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politics. >> in the republican party. >> yeah. bernie sanders. this is bernie sanders last rodeo. >> it would be sad at this point if he tried to jump back in. >> okay. so anyway, hillary clinton drew her own big crowds in louisville, kentucky. her campaign made six-figure ad buy according to data from nbc news, despite the shift to focus on trump in the months to come. then these comments from vice president joe biden, who for months has said just enough to leave people guessing about where stands on the race. >> bring up the next president, we're all anxious to see -- >> who she is. >> i feel confident that hillary will be the nominee and i feel confident she'll be the next president. >> yes, he says in such lukewarm tones. >> i don't understand why ted cruz is pathetic and bernie isn't. he can't win either. >> what do you mean? >> i think it speaks to a weakness in the democratic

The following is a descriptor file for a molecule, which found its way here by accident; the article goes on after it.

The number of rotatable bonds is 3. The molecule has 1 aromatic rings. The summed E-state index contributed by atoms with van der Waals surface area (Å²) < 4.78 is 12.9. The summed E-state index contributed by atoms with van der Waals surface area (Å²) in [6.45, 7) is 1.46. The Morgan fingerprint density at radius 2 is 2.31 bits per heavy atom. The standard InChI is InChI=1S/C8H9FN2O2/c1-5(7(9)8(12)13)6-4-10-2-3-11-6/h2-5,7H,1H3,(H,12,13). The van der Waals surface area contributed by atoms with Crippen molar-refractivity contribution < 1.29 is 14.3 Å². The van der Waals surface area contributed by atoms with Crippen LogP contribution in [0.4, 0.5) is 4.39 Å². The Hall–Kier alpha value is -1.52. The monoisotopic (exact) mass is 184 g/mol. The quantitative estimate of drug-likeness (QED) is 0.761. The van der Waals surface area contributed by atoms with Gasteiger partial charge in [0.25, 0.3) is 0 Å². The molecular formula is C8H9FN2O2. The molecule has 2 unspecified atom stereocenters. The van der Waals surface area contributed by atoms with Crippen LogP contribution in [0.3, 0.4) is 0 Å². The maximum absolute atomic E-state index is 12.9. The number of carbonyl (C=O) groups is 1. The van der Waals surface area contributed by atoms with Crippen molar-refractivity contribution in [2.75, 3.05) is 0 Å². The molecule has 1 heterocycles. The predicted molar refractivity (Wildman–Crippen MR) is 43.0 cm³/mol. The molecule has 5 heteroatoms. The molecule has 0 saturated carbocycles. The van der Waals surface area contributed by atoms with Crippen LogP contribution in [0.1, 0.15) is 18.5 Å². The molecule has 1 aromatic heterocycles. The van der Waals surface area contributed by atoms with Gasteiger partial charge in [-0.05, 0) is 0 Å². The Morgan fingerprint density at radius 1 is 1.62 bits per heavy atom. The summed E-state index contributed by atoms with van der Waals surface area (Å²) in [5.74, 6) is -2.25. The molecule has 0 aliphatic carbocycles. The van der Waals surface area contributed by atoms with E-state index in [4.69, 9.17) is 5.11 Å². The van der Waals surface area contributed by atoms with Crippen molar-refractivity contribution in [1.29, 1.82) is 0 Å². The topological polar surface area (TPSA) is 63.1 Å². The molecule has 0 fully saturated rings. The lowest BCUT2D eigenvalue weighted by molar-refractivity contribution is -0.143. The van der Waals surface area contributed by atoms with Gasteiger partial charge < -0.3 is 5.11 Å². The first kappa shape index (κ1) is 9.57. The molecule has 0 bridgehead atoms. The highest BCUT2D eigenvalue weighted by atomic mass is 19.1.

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party. i think in '08 when she didn't have a path, it wasn't when she was going to get out, how quickly she was going to throw her weight behind obama. there's a gender piece to this, don't want to hurt his feelings, big crowds. if trump beats her, i think it's possible trump wins in november, i think you have to look back to this period and say all the damage done to her by trump's unconventional asymmetrical campaign and all the ambivalence democrats showed sanders staying in well after it was possible did irreparable harm to her. >> it's definitely hurting her. >> we're watching a progressive moment in america. if there wasn't trump phenomena sanders campaign whether it can win the nomination or not is rousing this part of the progressive left that we haven't seen take such a central place in our national political conversation. that's why so many sanders supporters when you meet them out on the campaign trail, they want to see this sustained move